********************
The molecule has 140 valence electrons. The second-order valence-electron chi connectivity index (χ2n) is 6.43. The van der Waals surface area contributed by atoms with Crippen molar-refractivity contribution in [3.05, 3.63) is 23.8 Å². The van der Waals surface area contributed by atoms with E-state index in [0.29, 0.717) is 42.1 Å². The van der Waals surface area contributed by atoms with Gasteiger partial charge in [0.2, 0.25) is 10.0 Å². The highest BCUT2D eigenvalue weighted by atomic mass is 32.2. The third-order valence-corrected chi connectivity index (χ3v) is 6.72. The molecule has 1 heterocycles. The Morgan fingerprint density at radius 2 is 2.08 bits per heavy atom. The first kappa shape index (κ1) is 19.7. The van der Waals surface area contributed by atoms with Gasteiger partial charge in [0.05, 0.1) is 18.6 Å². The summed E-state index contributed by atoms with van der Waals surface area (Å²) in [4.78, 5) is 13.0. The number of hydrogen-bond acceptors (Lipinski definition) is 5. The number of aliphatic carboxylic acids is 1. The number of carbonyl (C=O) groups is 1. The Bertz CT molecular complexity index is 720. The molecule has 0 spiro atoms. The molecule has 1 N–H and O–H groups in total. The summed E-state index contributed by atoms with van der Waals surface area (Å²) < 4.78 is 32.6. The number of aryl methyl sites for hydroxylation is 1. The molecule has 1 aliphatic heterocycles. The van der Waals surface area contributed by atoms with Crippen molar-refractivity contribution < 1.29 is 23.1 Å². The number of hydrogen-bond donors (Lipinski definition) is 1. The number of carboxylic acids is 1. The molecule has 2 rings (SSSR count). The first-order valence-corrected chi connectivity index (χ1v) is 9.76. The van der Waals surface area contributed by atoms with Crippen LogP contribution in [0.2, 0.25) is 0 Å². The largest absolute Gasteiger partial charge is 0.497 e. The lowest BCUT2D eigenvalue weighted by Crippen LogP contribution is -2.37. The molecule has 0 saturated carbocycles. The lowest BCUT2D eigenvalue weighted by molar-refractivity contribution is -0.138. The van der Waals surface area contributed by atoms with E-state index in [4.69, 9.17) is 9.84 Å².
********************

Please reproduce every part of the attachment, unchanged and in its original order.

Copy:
The molecule has 140 valence electrons. The second-order valence-electron chi connectivity index (χ2n) is 6.43. The van der Waals surface area contributed by atoms with Crippen molar-refractivity contribution in [3.05, 3.63) is 23.8 Å². The van der Waals surface area contributed by atoms with E-state index in [0.29, 0.717) is 42.1 Å². The van der Waals surface area contributed by atoms with Gasteiger partial charge in [0.2, 0.25) is 10.0 Å². The highest BCUT2D eigenvalue weighted by atomic mass is 32.2. The third-order valence-corrected chi connectivity index (χ3v) is 6.72. The molecule has 1 heterocycles. The Morgan fingerprint density at radius 2 is 2.08 bits per heavy atom. The first kappa shape index (κ1) is 19.7. The van der Waals surface area contributed by atoms with Gasteiger partial charge in [0.05, 0.1) is 18.6 Å². The summed E-state index contributed by atoms with van der Waals surface area (Å²) in [4.78, 5) is 13.0. The number of hydrogen-bond acceptors (Lipinski definition) is 5. The number of aliphatic carboxylic acids is 1. The number of carbonyl (C=O) groups is 1. The Bertz CT molecular complexity index is 720. The molecule has 0 spiro atoms. The molecule has 1 N–H and O–H groups in total. The summed E-state index contributed by atoms with van der Waals surface area (Å²) < 4.78 is 32.6. The number of aryl methyl sites for hydroxylation is 1. The molecule has 1 aliphatic heterocycles. The van der Waals surface area contributed by atoms with Crippen molar-refractivity contribution < 1.29 is 23.1 Å². The number of hydrogen-bond donors (Lipinski definition) is 1. The number of carboxylic acids is 1. The molecule has 2 rings (SSSR count). The first-order valence-corrected chi connectivity index (χ1v) is 9.76. The van der Waals surface area contributed by atoms with Crippen LogP contribution in [0.2, 0.25) is 0 Å². The largest absolute Gasteiger partial charge is 0.497 e. The lowest BCUT2D eigenvalue weighted by Crippen LogP contribution is -2.37. The molecule has 0 saturated carbocycles. The lowest BCUT2D eigenvalue weighted by molar-refractivity contribution is -0.138. The van der Waals surface area contributed by atoms with E-state index in [4.69, 9.17) is 9.84 Å².